What investments are best for maintaining purchasing power relative to inflation. Using the pencil as an example, how inflationary and deflationary forces work together over decades to determine the price of product.
In this episode you’ll learn:
- What were some reasons for the great inflation during the 1970s.
- How productivity increases and new technology contribute to deflationary pressures.
- How quality improvements factors into inflation calculations.
- How commodities, TIPs and stocks can help protect against inflation
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Episode Summary – How To Keep Up With Inflation
Businesses and individuals are asking questions such as “How can we protect our earnings and purchasing power? How do we invest smartly while keeping inflation in mind?” On this episode of Money for the Rest of Us, David Stein takes an in-depth look at inflation and the causes behind it by examining the issue through the lens of a case study on pencils. You don’t want to miss out on his thorough explanation, so be sure to listen to this episode.
Forces that contribute to inflation and deflation as viewed through a case study on pencils
The simple pencil is an extraordinary example of the inflationary and deflationary factors that influence nearly every aspect of consumerism. In 1844, U.S. made pencils sold for $0.75/dozen, or $6.25/dozen in today’s dollars, but pencil costs did not keep up with overall inflation rates. With the invention of pencil-making machines, the world soon saw a drastic increase in the number of pencils being produced, but consumers already had an “anchored price point” in their minds. Their understanding of what a pencil was valued at and what it should cost did not reflect the actual costs. Essentially, cost savings were not passed onto consumers.
Why great selling environments for pencil manufacturers didn’t last long
Even though the demand for pencils was drastically increasing in the early 20th century, manufacturers were quickly plagued with a number of issues: decreasing amounts of American red cedar wood, a large influx in foreign orders, and a variety of other capacity constraints. As the industry began to examine the possibility of using secondary wood sources and increasing the productivity power of machines, price points for pencils continued to shift.
Additional inflationary and deflationary factors that impacted pencil production
As the pencil industry began to move into the 21st century, there were many factors that greatly influenced its path. Deflationary pressures such as imports from low cost countries and quality and productivity improvements led to lower pencil prices. However inflationary factors such as rising raw material costs, capacity constraints due to increased demand, and higher wages also greatly impacted the industry.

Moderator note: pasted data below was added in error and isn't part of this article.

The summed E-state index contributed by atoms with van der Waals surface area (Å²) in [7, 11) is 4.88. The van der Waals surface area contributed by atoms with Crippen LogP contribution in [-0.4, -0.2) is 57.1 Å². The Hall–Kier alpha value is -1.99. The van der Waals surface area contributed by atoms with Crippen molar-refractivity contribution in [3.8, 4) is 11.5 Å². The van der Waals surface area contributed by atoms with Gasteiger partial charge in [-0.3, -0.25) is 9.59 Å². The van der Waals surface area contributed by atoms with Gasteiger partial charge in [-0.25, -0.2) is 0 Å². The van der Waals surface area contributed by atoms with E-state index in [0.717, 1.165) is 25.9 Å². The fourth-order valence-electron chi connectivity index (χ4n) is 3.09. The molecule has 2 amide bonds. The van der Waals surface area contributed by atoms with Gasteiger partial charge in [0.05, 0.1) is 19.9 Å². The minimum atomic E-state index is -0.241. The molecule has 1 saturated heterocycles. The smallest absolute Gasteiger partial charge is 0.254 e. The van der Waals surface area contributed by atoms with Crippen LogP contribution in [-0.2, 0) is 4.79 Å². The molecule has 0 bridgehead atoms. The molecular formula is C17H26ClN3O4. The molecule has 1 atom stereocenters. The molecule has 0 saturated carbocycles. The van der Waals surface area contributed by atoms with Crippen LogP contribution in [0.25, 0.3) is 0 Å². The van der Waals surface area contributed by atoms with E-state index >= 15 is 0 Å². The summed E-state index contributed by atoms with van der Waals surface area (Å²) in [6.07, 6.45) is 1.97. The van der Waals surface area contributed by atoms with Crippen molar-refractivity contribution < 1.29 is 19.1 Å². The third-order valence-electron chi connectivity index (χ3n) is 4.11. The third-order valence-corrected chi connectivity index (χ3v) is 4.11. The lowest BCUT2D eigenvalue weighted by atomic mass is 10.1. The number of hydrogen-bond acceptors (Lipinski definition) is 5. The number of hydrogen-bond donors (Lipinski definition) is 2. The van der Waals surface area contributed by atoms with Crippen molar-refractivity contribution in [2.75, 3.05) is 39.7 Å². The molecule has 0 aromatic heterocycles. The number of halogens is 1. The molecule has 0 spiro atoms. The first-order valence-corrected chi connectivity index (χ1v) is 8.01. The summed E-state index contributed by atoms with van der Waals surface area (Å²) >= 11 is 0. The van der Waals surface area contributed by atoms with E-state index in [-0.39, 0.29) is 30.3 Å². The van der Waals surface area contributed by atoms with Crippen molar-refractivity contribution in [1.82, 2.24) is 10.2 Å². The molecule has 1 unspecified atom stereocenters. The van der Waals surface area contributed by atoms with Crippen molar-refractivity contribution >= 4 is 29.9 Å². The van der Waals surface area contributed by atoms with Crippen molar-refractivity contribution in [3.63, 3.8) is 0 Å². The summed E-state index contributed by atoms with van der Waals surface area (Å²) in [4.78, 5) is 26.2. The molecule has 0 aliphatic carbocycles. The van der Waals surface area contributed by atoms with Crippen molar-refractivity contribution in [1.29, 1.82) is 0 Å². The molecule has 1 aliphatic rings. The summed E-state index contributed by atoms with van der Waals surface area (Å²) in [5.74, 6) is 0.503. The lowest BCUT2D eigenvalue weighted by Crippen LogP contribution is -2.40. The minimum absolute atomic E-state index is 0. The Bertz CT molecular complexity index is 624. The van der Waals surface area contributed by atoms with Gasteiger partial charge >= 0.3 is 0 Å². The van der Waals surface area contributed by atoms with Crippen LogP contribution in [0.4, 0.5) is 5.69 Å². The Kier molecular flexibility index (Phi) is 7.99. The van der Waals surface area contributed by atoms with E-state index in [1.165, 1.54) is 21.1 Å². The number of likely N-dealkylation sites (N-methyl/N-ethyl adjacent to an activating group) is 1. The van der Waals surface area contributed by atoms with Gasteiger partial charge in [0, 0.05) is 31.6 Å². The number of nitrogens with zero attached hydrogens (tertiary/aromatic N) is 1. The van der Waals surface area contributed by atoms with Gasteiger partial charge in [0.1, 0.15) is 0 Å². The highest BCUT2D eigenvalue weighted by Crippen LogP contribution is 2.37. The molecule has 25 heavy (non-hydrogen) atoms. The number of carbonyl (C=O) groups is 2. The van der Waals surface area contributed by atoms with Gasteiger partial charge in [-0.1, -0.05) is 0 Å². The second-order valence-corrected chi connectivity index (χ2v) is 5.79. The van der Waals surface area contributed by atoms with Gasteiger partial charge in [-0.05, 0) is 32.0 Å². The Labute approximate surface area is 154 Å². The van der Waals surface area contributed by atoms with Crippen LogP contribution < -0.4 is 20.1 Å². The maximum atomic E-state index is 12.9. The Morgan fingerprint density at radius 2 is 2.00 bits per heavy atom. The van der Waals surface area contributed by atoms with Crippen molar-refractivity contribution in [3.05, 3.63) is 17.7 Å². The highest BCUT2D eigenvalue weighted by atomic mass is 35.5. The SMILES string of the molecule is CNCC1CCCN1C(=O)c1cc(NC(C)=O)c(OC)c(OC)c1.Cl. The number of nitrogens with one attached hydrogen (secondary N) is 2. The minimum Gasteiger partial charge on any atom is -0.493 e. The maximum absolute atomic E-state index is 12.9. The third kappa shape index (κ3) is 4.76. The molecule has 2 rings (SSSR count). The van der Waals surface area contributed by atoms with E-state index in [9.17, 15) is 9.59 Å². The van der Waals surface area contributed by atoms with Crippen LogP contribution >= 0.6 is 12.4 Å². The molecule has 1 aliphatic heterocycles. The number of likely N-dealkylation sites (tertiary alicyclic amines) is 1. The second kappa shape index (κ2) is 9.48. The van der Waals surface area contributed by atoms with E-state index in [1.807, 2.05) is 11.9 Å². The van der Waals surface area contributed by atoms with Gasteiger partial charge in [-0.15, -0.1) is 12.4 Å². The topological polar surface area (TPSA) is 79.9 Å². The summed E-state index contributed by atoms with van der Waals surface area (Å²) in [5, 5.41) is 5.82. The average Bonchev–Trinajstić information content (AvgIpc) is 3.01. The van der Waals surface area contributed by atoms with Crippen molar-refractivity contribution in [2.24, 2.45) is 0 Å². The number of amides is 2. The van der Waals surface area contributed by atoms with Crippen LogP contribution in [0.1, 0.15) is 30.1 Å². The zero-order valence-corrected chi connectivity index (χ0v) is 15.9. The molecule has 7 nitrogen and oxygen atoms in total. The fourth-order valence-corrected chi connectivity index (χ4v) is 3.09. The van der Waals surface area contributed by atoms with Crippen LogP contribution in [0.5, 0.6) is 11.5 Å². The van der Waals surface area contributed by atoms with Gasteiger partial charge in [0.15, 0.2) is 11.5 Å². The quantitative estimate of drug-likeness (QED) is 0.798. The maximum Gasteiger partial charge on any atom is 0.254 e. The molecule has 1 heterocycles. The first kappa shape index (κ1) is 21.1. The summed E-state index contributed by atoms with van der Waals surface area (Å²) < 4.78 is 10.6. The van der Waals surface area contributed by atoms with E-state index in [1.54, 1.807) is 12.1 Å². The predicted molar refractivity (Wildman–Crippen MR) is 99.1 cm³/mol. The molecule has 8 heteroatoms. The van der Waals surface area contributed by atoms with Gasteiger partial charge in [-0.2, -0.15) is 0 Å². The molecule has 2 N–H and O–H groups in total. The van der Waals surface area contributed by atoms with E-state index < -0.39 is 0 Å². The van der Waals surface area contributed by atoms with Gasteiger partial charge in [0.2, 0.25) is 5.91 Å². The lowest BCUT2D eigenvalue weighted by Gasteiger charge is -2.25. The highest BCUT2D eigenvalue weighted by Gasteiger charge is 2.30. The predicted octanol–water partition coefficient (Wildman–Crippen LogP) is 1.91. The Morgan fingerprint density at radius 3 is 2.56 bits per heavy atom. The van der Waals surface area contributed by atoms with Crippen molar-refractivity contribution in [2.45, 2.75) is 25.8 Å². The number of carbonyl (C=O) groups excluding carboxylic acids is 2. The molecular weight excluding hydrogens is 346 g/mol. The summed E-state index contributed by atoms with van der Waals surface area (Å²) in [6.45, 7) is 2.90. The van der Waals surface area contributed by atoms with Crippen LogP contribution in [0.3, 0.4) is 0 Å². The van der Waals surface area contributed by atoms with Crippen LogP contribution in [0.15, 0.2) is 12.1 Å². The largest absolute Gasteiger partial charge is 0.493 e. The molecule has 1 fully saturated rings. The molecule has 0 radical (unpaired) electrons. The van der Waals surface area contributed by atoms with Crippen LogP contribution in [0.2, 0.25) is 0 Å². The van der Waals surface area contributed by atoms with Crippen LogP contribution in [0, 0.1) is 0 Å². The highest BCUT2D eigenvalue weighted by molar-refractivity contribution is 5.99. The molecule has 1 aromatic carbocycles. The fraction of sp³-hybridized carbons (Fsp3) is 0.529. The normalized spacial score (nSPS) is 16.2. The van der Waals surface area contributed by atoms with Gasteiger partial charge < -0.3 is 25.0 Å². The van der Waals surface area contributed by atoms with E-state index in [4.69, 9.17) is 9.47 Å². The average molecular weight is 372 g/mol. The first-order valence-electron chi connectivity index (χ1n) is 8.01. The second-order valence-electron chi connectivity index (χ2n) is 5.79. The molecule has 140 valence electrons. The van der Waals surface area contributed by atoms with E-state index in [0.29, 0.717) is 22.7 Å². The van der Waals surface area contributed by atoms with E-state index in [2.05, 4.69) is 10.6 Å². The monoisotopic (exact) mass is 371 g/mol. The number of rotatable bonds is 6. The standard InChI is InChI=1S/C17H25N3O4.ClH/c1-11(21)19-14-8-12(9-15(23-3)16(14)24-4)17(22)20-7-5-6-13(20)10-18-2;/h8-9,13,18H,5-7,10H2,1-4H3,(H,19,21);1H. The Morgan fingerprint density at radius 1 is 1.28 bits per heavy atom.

Consumer behavior as it relates to inflation and investment suggestions to combat inflation rates
With the story of the pencil’s journey in mind, David shares his top suggestions for ways to invest to keep pace with inflation. Inflation not only affects hard facts and figures but influences the mindset of American consumers and businesses. Because there is no guarantee that current inflation rates will stay low, having inflation hedges in your portfolio can be helpful, including stocks, real estate, raw land and gold. Inflation indexed bonds such as treasury inflation protected securities (TIPS) are also good options even though they currently have low yields. Exchange traded funds that invest in commodities should ideally also keep up with inflation, but in the episode David explains some of the drawbacks to investing in commodity futures via ETFs.
Episode Chronology[0:15] David introduces the topic for this episode, how to keep up with inflation
[4:02] Forces that contribute to inflation and deflation viewed through a pencil case study
[13:58] How a quality improvement to pencils changed the mindset on cost, value, and inflation
[17:34] Why good times for pencil manufacturers didn’t last for long, due to capacity constraints and rising commodity prices
[20:10] How the pencil cost continued to decrease because of additional wood sources
[22:15] Why cheap imports continued to impact the industry
[23:31] Summary of the deflationary and inflationary pressures
[24:35] Consumer behavior as it relates to inflation
[28:16] How stocks can be an effective inflation hedge